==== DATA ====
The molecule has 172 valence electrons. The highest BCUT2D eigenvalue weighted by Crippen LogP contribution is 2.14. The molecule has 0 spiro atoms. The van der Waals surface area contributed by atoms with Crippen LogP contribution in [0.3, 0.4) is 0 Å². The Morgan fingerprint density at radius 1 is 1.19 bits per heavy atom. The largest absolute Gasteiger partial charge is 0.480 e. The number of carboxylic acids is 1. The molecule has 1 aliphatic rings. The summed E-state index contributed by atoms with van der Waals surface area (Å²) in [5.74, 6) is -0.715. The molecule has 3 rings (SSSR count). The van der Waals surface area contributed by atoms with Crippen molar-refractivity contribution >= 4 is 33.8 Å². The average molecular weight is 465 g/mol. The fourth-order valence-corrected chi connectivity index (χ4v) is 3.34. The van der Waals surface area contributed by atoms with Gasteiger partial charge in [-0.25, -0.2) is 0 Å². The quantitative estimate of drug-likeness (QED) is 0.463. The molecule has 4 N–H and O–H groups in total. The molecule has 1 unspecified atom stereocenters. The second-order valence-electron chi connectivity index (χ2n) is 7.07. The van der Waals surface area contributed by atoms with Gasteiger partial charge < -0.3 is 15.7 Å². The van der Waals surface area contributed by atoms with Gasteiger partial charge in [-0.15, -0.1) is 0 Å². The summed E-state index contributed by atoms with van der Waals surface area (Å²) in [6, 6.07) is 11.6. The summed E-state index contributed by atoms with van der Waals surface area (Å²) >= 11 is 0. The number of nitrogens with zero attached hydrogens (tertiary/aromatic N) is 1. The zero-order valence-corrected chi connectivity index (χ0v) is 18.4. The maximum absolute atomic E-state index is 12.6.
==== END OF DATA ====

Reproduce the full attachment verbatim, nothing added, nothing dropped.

The molecule has 172 valence electrons. The highest BCUT2D eigenvalue weighted by Crippen LogP contribution is 2.14. The molecule has 0 spiro atoms. The van der Waals surface area contributed by atoms with Crippen LogP contribution in [0.3, 0.4) is 0 Å². The Morgan fingerprint density at radius 1 is 1.19 bits per heavy atom. The largest absolute Gasteiger partial charge is 0.480 e. The number of carboxylic acids is 1. The molecule has 1 aliphatic rings. The summed E-state index contributed by atoms with van der Waals surface area (Å²) in [5.74, 6) is -0.715. The molecule has 3 rings (SSSR count). The van der Waals surface area contributed by atoms with Crippen molar-refractivity contribution >= 4 is 33.8 Å². The average molecular weight is 465 g/mol. The fourth-order valence-corrected chi connectivity index (χ4v) is 3.34. The van der Waals surface area contributed by atoms with Gasteiger partial charge in [-0.25, -0.2) is 0 Å². The quantitative estimate of drug-likeness (QED) is 0.463. The molecule has 4 N–H and O–H groups in total. The molecule has 1 unspecified atom stereocenters. The second-order valence-electron chi connectivity index (χ2n) is 7.07. The van der Waals surface area contributed by atoms with Gasteiger partial charge < -0.3 is 15.7 Å². The van der Waals surface area contributed by atoms with Gasteiger partial charge in [-0.15, -0.1) is 0 Å². The summed E-state index contributed by atoms with van der Waals surface area (Å²) in [6, 6.07) is 11.6. The summed E-state index contributed by atoms with van der Waals surface area (Å²) >= 11 is 0. The number of nitrogens with zero attached hydrogens (tertiary/aromatic N) is 1. The zero-order valence-corrected chi connectivity index (χ0v) is 18.4. The maximum absolute atomic E-state index is 12.6.